Bear Vs. Shark – Terrorhawk Review

Originally written by Drew Ailes

Ah, yet another chance for our readers to cry foul at an obvious non-metal album being reviewed at our site. A lot of you probably wonder how we get these. Sometimes I do as well, however in this case, Detroit’s Bear vs Shark are on Equal Vision, a well known label for releasing bands like Bane, Bars, Converge, Time In Malta, and Circa Survive.

Playing jangly, anxious, mathy rock with strained yelled vocals and sweet harmonies, anyone with an interest in some of the D.C. post-hardcore bands like Fugazi, Rites of Spring, and Jawbox will find a number of great things about Terrorhawk. “The Great Dinosaurs With Fifties Section” briefly explores the more pop-laden sound that a band like Weezer reigns in, while “Baraga Embankment” begins with slight burlesque sounding piano and passive singing, a change from their usual staggered shouting. There’s a healthy balance of melody blending with dischord, and that’s what makes their sound work so well. The continuing variation and way of finding a middle ground between noisy and choppy riffs, full chords, and stable bass grooves. “Antwan” starts out on a sour and aggressive note, for example, but easily gets bridged together during the chorus to ensure it stays on a lighter plane. It’s just good songwriting, that’s all it really is. Just listen to the instrumental track, “Song About Old Roller Coaster”, which starts at a very slow and melancholy pace, but builds so well to the lush guitar, howling scream, and crashing drums in the song’s final minute after a soft and quiet recess. So don’t expect dazzling musicianship or some sort of outlandish dynamic bullshit. What you end up with is 43 minutes of heartfelt music that doesn’t bombard the listener with sappy melodies and sugary vocals.

For the few people reading this review that might be interested, you can catch them on tour with Planes Mistaken For Stars. I don’t care what sort of flak I catch for saying this, but always give yourself a chance to enjoy music outside of metal. Some of the most musically ignorant people I’ve ever met, and still regularly meet, are die-hard metalheads. It’s sad to refer to yourself as such a fan of something, yet have absolutely no exposure to other styles. And while I’ll never be able to completely escape the genre, which I don’t know if I’d even want to do, bands like Bear vs Shark are just heavy and just complex enough to lure me outside of my confines.Ah, yet another chance for our readers to cry foul at an obvious non-metal album being reviewed at our site. A lot of you probably wonder how we get these. Sometimes I do as well, however in this case, Detroit’s Bear vs Shark are on Equal Vision, a well known label for releasing bands like Bane, Bars, Converge, Time In Malta, and Circa Survive. Playing jangly, anxious, mathy rock with strained yelled vocals and sweet harmonies, anyone with an interest in some of the D.C. post-hardcore bands like Fugazi, Rites of Spring, and Jawbox will find a number of great things about Terrorhawk. “The Great Dinosaurs With Fifties Section” briefly explores the more pop-laden sound that a band like Weezer reigns in, while “Baraga Embankment” begins with slight burlesque sounding piano and passive singing, a change from their usual staggered shouting. There’s a healthy balance of melody blending with dischord, and that’s what makes their sound work so well. The continuing variation and way of finding a middle ground between noisy and choppy riffs, full chords, and stable bass grooves. “Antwan” starts out on a sour and aggressive note, for example, but easily gets bridged together during the chorus to ensure it stays on a lighter plane. It’s just good songwriting, that’s all it really is. Just listen to the instrumental track, “Song About Old Roller Coaster”, which starts at a very slow and melancholy pace, but builds so well to the lush guitar, howling scream, and crashing drums in the song’s final minute after a soft and quiet recess. So don’t expect dazzling musicianship or some sort of outlandish dynamic bullshit. What you end up with is 43 minutes of heartfelt music that doesn’t bombard the listener with sappy melodies and sugary vocals. For the few people reading this review that might be interested, you can catch them on tour with Planes Mistaken For Stars. I don’t care what sort of flak I catch for saying this, but always give yourself a chance to enjoy music outside of metal. Some of the most musically ignorant people I’ve ever met, and still regularly meet, are die-hard metalheads. It’s sad to refer to yourself as such a fan of something, yet have absolutely no exposure to other styles. And while I’ll never be able to completely escape the genre, which I don’t know if I’d even want to do, bands like Bear vs Shark are just heavy and just complex enough to lure me outside of my confines.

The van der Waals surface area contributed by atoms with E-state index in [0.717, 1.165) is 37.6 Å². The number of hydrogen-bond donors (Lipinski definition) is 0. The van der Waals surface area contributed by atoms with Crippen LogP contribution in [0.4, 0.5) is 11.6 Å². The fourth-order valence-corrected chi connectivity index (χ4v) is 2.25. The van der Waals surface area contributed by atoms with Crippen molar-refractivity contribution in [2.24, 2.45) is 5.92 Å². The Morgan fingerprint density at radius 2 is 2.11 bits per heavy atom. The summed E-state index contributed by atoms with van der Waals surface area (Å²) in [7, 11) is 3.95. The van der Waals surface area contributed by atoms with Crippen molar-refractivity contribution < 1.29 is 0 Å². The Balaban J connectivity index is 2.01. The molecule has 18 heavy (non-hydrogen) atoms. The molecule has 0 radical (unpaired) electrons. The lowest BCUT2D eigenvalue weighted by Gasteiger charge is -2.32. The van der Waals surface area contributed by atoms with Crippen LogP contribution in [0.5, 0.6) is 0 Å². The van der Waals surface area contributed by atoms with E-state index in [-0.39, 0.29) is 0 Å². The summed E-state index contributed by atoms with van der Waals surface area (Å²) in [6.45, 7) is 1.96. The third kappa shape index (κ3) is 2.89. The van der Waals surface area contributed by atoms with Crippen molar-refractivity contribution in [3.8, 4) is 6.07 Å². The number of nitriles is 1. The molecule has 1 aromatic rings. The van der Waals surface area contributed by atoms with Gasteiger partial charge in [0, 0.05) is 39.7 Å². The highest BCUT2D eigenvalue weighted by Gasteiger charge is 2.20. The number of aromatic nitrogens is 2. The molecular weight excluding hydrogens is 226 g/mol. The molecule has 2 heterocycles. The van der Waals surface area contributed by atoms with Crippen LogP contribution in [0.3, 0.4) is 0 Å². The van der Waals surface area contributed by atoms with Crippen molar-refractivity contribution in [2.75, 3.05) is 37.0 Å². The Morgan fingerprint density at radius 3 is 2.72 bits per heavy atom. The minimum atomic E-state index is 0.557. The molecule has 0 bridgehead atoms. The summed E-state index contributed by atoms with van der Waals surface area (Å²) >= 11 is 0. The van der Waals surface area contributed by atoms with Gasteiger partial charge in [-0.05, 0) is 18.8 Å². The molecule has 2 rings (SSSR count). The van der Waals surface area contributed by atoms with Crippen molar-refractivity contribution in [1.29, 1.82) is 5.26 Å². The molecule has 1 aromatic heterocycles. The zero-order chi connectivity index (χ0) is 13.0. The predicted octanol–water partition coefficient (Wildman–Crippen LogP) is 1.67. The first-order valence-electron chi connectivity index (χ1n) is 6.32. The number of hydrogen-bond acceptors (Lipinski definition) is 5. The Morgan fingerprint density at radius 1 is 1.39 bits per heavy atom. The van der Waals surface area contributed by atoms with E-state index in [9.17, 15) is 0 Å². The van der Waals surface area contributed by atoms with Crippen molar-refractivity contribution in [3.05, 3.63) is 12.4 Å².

Posted by Old Guard

The retired elite of LastRites/MetalReview.

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